Luxury Spending Up in 2005

In 2005 the typical luxury consumer spent $52,588 buying luxuries, up 3.8 percent over the average amount spent in 2004 of $50,640, according to Unity Marketing.

Aggregate results from 25 leading global luxury marketers show an average revenue growth of 10.9 percent for the year 2005.. Growth for 2004 was higher at 14.5 percent. Overall the luxury market in the United States reached $1 trillion in 2005 (up 12 percent from 2004,) a figure that includes jewelry.

In 2005 the dominant trend in the luxury market was a shift in spending more – significantly more – on experiential luxuries; in other words, the things people do rather than material goods one has or one owns. The typical luxury consumer spent $22,746 on experiences in 2005, that is nearly double what they spent in 2004. Luxury consumers also spent nearly 20 percent more buying luxury automobiles, a highly experiential luxury good.

While spending on experiences and automobiles went up, luxury consumers spent less overall on home luxuries, down 4.6 percent to $19,990. Spending on personal luxuries like luxury apparel, fashion accessories, jewelry and watches, wine and spirits, pet luxuries and pens and desk accessories, rose 5.6 percent to $10,007 in 2005. A moderating factor in the growth of personal luxuries is that the super-affluent households (incomes $150,000 and above) didn’t hold up their high 2004 spending levels, while spending on personal luxuries among the near-affluent ($75,000 to $99,999) and the affluent ($100,000 to $149,999) increased at a significant rate.

Laser Inscription Of Diamonds. Update.

Laser inscription of diamonds has taken on greater popularity over the past several years.

Typically it entails the inscription of the lab report number and perhaps a company logo which serves as a means of identification.

Lazare Kaplan pioneered in the development of this laser technology. Since then several other companies have attempted to develop laser inscription machines in order to capture the growing demand for this service.

In a recent announcement, lazare kaplan has filed a suit against Photoscribe Technologies alleging infringement of patent for the laser inscription of gemstones. PhotoScribe’s president and CEO David Benderly said his company holds seven patents relating to diamond marking and that the lawsuit is “totally without merit.”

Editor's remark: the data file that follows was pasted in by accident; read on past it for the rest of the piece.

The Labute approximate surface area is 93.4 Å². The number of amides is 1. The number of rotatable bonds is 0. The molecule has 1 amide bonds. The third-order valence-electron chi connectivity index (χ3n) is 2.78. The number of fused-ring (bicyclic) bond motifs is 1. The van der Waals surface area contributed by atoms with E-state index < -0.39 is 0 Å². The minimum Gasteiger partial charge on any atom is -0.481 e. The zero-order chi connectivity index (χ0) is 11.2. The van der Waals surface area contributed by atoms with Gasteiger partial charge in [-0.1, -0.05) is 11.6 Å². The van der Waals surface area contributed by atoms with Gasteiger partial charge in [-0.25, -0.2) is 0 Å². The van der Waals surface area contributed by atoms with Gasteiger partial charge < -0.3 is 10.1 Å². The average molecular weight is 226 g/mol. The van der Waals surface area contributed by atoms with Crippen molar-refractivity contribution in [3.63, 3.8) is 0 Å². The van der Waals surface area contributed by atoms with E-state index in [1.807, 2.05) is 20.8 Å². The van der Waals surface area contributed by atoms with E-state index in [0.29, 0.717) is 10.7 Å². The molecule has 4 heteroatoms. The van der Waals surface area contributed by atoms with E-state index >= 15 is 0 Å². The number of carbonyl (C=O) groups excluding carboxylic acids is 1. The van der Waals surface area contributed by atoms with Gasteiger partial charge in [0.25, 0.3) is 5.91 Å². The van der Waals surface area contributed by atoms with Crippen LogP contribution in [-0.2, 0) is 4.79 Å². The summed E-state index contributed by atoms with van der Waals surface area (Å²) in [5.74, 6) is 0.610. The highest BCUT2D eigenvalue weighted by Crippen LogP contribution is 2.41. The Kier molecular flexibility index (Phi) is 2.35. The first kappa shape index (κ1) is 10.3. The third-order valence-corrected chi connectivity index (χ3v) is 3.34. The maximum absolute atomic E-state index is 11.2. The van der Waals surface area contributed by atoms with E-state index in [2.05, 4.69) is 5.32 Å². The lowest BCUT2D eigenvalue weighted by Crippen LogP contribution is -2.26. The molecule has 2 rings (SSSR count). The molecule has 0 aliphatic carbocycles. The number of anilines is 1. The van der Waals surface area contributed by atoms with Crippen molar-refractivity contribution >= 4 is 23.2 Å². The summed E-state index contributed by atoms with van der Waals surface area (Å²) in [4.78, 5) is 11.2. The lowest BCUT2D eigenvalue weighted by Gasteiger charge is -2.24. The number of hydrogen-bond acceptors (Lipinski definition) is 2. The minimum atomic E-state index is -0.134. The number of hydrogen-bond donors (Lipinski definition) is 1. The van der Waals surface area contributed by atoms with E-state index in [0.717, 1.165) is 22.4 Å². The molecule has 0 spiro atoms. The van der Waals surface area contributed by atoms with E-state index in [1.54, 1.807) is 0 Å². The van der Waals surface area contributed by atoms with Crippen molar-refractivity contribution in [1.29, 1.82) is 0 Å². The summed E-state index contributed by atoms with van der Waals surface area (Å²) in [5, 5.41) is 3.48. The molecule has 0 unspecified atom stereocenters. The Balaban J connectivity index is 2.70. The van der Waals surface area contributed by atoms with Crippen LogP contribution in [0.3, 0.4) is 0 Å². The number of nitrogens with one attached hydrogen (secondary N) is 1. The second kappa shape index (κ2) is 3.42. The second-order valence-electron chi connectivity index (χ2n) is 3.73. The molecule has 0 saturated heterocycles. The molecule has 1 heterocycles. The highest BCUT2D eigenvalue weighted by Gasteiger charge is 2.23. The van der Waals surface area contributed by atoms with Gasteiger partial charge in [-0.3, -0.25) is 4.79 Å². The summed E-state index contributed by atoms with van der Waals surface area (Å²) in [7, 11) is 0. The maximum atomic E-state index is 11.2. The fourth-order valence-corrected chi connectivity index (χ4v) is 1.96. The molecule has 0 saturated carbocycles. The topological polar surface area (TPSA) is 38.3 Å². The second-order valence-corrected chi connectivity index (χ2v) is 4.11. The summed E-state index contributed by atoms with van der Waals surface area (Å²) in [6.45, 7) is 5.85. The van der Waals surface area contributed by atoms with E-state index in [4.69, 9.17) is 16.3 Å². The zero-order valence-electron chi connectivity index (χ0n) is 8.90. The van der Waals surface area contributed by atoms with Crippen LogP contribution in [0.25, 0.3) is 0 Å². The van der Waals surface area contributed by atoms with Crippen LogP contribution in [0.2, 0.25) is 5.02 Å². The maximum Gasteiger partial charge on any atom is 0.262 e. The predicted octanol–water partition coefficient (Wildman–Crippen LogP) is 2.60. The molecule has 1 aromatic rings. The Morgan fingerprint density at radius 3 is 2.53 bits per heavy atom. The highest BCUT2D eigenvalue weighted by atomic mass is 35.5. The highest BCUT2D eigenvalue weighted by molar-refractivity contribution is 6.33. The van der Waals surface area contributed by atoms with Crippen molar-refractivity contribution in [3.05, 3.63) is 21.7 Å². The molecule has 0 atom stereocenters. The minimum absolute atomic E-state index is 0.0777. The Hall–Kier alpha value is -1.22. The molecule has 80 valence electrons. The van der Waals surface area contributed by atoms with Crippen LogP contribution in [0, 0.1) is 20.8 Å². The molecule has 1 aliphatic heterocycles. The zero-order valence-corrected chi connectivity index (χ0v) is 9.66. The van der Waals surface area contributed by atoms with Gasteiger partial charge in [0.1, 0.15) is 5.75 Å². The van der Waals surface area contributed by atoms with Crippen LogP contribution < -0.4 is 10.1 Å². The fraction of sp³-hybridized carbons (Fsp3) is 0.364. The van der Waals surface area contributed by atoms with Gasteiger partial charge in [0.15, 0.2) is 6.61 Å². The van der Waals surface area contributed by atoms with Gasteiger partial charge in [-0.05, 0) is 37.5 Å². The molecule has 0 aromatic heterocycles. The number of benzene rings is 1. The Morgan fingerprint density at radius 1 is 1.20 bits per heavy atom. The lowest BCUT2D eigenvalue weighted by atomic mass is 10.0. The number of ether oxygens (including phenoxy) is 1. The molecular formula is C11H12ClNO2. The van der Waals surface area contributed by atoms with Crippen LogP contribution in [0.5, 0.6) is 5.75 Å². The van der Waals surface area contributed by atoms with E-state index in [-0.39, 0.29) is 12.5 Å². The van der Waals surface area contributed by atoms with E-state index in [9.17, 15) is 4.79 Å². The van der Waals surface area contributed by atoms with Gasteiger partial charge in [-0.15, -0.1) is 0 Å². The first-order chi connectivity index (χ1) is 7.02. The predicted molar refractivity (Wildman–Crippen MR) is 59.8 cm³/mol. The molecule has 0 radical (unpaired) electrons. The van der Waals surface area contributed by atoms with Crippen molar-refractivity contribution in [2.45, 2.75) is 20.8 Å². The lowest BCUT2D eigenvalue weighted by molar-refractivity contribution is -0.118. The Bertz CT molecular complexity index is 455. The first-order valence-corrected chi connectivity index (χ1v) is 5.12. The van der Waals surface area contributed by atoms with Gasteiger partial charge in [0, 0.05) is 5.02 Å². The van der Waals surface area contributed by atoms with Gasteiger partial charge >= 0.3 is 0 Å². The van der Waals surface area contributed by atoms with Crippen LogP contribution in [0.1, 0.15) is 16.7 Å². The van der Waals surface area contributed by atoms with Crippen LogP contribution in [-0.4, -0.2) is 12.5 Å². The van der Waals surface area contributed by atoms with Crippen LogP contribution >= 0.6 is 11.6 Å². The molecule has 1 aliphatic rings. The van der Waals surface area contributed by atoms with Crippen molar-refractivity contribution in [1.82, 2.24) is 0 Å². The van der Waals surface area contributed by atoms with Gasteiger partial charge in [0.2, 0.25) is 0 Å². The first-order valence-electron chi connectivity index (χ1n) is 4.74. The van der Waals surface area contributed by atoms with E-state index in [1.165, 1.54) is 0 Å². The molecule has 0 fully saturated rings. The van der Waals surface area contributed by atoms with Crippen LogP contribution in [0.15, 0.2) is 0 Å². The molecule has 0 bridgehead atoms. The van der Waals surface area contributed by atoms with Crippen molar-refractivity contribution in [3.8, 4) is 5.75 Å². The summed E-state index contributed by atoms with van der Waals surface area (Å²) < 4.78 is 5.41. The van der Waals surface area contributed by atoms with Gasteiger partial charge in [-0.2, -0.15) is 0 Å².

PhotoScribe Technologies introduced its first diamond inscription laser in 1999, “after doing its due diligence,” according to Alan Israel and Martin Schiffmiller, partners in the New York City patent law firm of Kirchstein, Ottinger, Israel & Schiffmiller, P.C. “After a thorough patent search, we gave PhotoScribe our assurance that the company was not infringing on any existing patents,” said Israel and Schiffmiller.

Projections are that in the next five years, every stone from one fifth carat on up would be marked with some inscription, such as a lab name and certificate number, a manufacturer’s SKU, or a brand logo.

Gold Jewelry Sales Are Up.

National Jeweler reports that despite rapidly rising gold prices, U.S. gold jewelry sales grew in terms of both dollar and unit sales for 2005, according to new statistics from a survey commissioned by the World Gold Council (WGC).

Dollar sales grew 4.4 percent for the year to a record $17.7 billion, the strongest growth for the category since 1999, according to the study, conducted for WGC by GfK Audits & Surveys. In the fourth quarter of 2005, gold jewelry sales rose 5 percent in dollar sales.

For 2005, gold unit sales grew 4.4 percent over 2004, while the average price per unit remained constant at $76.01.

Gold bracelets appeared the strongest category, with unit sales increasing 6.6 percent and dollar sales up 6.5 percent. Gold neckwear posted a 4.1 percent increase in dollar sales, the strongest growth since 1995. Gold earrings continued their 10-year growth streak, with a 5.5 percent boost in dollar sales.

Accounting for 9 percent of market share, non-store retailers showed the highest percentage increase in gold jewelry sales, with a 7.1 percent increase in sales volume (totaling $1.7 billion) and a 6.7 percent rise in unit sales.

With 49 percent of market share, traditional jewelry stores saw a 3.9 percent increase in gold jewelry sales (totaling $8.63 billion) and a unit sales increase of 3.2 percent.